• Sat
  • Nov 29, 2014
  • Updated: 3:41pm

The Cove (film)

PUBLISHED : Friday, 26 November, 2010, 12:00am
UPDATED : Friday, 26 November, 2010, 12:00am

If the Japanese government had their way, what happens at the cove would stay at the cove.

Luckily, dolphin conservationist Richard O'Barry and an elite team of activists will stop at almost nothing to expose the annual slaughtering of dolphins at the cove in Taiji, Japan.

Directed by Louie Psihoyos, a member of the team, the documentary The Cove presents the atrocities that take place there - 20,000 dolphins are slaughtered each year.

The film also outlines the massive conspiracy behind the dolphin trade, which is perpetuated by the Japanese government's fear that dolphins will one day wipe out fish intended for human consumption.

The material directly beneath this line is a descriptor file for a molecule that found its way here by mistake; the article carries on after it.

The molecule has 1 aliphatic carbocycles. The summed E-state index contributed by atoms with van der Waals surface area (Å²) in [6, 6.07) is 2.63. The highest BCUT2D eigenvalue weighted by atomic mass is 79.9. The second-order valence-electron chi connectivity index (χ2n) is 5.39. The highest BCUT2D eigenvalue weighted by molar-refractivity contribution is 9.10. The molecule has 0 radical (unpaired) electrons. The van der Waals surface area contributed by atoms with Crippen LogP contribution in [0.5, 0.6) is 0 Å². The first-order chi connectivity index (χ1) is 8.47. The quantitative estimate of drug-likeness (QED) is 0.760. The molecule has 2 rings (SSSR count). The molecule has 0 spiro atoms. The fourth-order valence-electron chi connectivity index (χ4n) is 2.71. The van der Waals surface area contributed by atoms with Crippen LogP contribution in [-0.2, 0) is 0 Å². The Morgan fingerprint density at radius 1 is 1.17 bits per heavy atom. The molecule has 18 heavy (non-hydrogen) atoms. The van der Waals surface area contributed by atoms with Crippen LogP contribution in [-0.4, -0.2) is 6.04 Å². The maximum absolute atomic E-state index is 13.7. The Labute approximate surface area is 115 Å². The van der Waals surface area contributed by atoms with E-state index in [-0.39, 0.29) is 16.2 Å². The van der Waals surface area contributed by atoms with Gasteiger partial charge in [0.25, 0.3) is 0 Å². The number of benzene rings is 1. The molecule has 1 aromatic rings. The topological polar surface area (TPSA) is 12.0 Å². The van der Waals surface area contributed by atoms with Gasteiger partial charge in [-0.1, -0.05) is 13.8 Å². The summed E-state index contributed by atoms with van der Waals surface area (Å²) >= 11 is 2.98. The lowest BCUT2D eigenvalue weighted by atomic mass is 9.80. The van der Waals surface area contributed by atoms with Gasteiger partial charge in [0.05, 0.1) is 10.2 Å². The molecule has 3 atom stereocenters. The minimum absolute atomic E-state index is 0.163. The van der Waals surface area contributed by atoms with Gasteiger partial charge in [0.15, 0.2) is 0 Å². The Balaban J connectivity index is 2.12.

The team planted hidden cameras in and around the cove to record the activities. Sound-capturing devices were placed on the ocean floor to capture the dolphins' squealing.

The film does a great job of arousing our sympathy by giving dolphins a human touch. Viewers can't help but pity the poor creatures. The narrator stresses throughout that dolphins have a self-consciousness similar to humans. Lingering shots of the crimson waters, after a day of slaughtering, are meant to shock you into doing something about the issue.

Contains disturbing scenes

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